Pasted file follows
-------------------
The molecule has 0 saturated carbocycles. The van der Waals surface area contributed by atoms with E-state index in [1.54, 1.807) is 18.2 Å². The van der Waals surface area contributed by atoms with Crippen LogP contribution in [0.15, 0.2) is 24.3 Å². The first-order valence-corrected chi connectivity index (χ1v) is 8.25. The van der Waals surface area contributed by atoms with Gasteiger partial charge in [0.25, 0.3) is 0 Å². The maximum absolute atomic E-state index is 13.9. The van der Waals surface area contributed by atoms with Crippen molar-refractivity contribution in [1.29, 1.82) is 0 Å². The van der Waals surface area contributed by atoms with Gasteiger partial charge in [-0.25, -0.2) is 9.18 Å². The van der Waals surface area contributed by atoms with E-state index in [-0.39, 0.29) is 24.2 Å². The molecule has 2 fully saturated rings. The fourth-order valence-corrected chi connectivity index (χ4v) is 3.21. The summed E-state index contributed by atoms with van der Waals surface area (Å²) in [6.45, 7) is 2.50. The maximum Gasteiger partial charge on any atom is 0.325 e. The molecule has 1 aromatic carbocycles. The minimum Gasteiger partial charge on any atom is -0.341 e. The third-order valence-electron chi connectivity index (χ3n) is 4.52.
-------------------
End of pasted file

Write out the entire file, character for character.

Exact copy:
The molecule has 0 saturated carbocycles. The van der Waals surface area contributed by atoms with E-state index in [1.54, 1.807) is 18.2 Å². The van der Waals surface area contributed by atoms with Crippen LogP contribution in [0.15, 0.2) is 24.3 Å². The first-order valence-corrected chi connectivity index (χ1v) is 8.25. The van der Waals surface area contributed by atoms with Gasteiger partial charge in [0.25, 0.3) is 0 Å². The maximum absolute atomic E-state index is 13.9. The van der Waals surface area contributed by atoms with Crippen molar-refractivity contribution in [1.29, 1.82) is 0 Å². The van der Waals surface area contributed by atoms with Gasteiger partial charge in [-0.25, -0.2) is 9.18 Å². The van der Waals surface area contributed by atoms with E-state index in [-0.39, 0.29) is 24.2 Å². The molecule has 2 fully saturated rings. The fourth-order valence-corrected chi connectivity index (χ4v) is 3.21. The summed E-state index contributed by atoms with van der Waals surface area (Å²) in [6.45, 7) is 2.50. The maximum Gasteiger partial charge on any atom is 0.325 e. The molecule has 1 aromatic carbocycles. The minimum Gasteiger partial charge on any atom is -0.341 e. The third-order valence-electron chi connectivity index (χ3n) is 4.52.